The entrepreneurial ventures nurtured by BOMA in rural Africa are not confined to local markets; they hold the potential to reach and impact the global stage. They are exemplified by one of Star Strong Capital's portfolio companies, Paperstack.ai, which invested in Desert Milk, a US-based camel milk brand. The success and recognition of Desert Milk on the international platform underscore the global relevance of products emerging from Africa. This venture is a testament to the fact that, with the proper support and exposure, businesses developed in remote African communities can transcend local boundaries and contribute significantly to the global economy, showcasing the untapped potential and innovation thriving in these regions.



Building a Better Future for Africa and Ultimately The World

The journey of the BOMA Project is a compelling narrative of how good investments can improve the lives of people who need them most. It's a story that invites us to listen deeply to entrepreneurs and founders alike. A human-centered approach to growth can change lives, build safe communities, and shape a more equitable and sustainable future. 


BOMA stands at the crossroads of economic development and human understanding. It is transforming Africa with support for rural entrepreneurship by pioneering non-traditional aid with a mission to empower everyone: women, men, youth, and refugees to break out of intergenerational poverty. 


BOMA's work does not seek to change or influence culture or customs but rather to offer choices for self-investment that lead to greater prosperity. BOMA is at the forefront of meeting some of Africa's most significant challenges, including extreme poverty caused by climate change.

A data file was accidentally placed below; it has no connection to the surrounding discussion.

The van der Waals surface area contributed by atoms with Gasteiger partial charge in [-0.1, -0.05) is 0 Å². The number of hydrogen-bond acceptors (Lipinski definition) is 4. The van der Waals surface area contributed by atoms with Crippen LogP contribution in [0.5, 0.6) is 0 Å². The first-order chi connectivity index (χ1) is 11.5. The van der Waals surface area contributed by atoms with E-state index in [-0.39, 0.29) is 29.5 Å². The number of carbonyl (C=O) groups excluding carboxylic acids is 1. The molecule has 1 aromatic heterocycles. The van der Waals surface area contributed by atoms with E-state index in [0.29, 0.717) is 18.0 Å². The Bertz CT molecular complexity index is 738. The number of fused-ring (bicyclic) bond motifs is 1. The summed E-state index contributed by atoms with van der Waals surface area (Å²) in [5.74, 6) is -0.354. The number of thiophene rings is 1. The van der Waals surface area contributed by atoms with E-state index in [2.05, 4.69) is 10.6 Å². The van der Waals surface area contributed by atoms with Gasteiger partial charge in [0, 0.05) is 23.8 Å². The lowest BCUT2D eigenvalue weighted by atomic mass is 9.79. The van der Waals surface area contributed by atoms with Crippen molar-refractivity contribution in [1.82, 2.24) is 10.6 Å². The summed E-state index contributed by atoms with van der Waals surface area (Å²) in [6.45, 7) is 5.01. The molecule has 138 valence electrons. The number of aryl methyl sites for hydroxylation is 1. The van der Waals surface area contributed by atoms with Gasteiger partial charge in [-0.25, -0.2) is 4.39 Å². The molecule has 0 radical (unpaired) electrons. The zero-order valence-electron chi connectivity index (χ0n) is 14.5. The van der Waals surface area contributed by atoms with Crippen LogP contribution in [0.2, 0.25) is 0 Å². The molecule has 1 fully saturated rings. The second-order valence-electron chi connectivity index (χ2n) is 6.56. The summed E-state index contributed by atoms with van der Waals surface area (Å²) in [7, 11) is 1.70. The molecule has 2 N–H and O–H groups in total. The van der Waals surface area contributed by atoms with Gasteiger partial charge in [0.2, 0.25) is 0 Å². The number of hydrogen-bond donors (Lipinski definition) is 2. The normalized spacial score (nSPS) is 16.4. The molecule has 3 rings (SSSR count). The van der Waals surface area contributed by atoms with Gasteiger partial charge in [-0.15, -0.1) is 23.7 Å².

By supporting BOMA, we can collectively contribute to ending extreme poverty, empowering communities, and building a world where all share prosperity. Join us in this mission of change and hope. 


Amplify your impact and reach more needy communities by supporting the BOMA project this Giving Tuesday




The performance quoted represents past performance. Past performance does not guarantee future results.


Not all investments made by Star Strong Capital LLC should be expected to be profitable.


The information and opinions provided herein should not be taken as specific advice on the merits of any investment decision. Investors should make their own decisions based on such investors’ own review of publicly available information and should not rely on the information contained herein.